While pursuing peace incessantly, it is also necessary to limit the use of force in a world comprised of nation states, faced with common problems but devoid of an adequate international political authority. Keeping the peace in the nuclear age is a moral and political imperative. In Parts I and II of this letter we set forth both the principles of Catholic teaching on war and a series of judgments, based on these principles, about concrete policies. In making these judgments we speak as moral teachers, not as technical experts.
I. Some Principles, Norms and Premises of Catholic Teaching
A. On War:
1. Catholic teaching begins in every case with a presumption against war and for peaceful settlement of disputes. In exceptional cases, determined by the moral principles of the just War tradition, some uses of force are permitted.
2. Every nation has a right and duty to defend itself against unjust aggression.
3. Offensive war of any kind is not morally justifiable.
4. It is never permitted to direct nuclear or conventional weapons to the indiscriminate destruction of whole cities or vast areas with their populations . . ." ("The Pastoral Constitution on the Church in the Modern World," No. 80). The intentional killing of innocent civilians or noncombatants is always wrong.
5. Even defensive response to unjust attack can cause destruction which violates the principle of proportionality, going far beyond the limits of legitimate defense. This judgment is particularly important when assessing planned use of nuclear weapons. No defensive strategy, nuclear or conventional which exceeds the limits of proportionality is morally permissible.
B. On Deterrence:
1. "In current conditions 'deterrence' based on balance, certainly not as an end in itself but as a step on the way toward a progressive disarmament, may still be judged morally acceptable. Nonetheless, in order to ensure peace, it is indispensable not to be satisfied with this minimum which is always susceptible to the real danger of explosion." (Pope John Paul II, Message to U.N. Special Session on Disarmament, No. 8; June 1982.)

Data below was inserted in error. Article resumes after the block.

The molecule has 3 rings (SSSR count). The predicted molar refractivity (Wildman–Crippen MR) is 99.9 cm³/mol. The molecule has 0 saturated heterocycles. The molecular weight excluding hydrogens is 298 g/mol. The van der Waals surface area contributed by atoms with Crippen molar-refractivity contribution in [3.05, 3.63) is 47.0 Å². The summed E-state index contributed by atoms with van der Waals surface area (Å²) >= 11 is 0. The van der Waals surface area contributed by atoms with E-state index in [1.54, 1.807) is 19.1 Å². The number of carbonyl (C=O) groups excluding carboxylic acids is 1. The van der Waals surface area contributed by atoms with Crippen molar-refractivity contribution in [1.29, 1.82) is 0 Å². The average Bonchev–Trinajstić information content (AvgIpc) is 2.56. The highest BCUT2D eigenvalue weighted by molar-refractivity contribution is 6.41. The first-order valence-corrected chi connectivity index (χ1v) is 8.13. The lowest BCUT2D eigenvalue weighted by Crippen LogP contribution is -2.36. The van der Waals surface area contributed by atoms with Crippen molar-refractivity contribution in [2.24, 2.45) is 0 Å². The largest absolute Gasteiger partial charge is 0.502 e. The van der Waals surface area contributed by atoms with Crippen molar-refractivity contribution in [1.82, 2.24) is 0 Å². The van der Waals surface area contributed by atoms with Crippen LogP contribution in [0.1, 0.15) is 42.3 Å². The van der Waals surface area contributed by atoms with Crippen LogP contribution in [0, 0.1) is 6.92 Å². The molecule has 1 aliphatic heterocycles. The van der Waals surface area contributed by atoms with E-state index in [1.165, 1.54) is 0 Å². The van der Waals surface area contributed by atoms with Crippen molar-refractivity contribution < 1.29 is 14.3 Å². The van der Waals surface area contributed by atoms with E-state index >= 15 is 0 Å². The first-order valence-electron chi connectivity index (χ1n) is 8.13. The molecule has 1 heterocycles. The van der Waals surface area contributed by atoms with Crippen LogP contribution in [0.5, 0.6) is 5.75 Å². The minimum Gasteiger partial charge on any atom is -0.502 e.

2. No use of nuclear weapons which would violate the principles of dis-crimination or proportionality may be intended in a strategy of deterrence. The moral demands of Catholic teaching require absolute willingness not to intend or to do moral evil even to save our own lives or the lives of those we love.
3. Deterrence is not an adequate strategy as a long-term basis for peace; it is a transitional strategy justifiable only in conjunction with resolute determination to pursue arms control and disarmament. We are convinced that "the fundamental principle on which our present peace depends must be replaced by another, which declares that the true and solid peace of nations consists not in equality of arms but in mutual trust alone." (Pope John XXIII, "Peace On Earth," No. 113.)
C. The Arm Race and Disarmament:
1. The arms race is one of the greatest curses on the human race; it is to be condemned as a danger, an act of aggression against the poor, and a folly which does not provide the security it promises. (Cf. "The Pastoral Constitution . . ." No. 81; Statement of the Holy See to the United Nations, 1976.)
2. Negotiations must be pursued in every reasonable form possible; they should be governed by the "demand that the arms race should cease; that the stockpiles which exist in various countries should be reduced equally and simultaneously by the parties concerned; that nuclear weapons should be banned; and that a general agreement should eventually be reached about progressive disarmament and an effective method of control." (Pope John XXIII, "Peace On Earth," No. 112.)
D. On Personal Conscience:
1. Military Service: "All those who enter the military service in loyalty to their country should look upon themselves as the custodians of the security and freedom of their fellow countrymen; and when they carry out their duty properly, they are contributing to the maintenance of peace." ("The Pastoral Constitution . . . " No. 79.)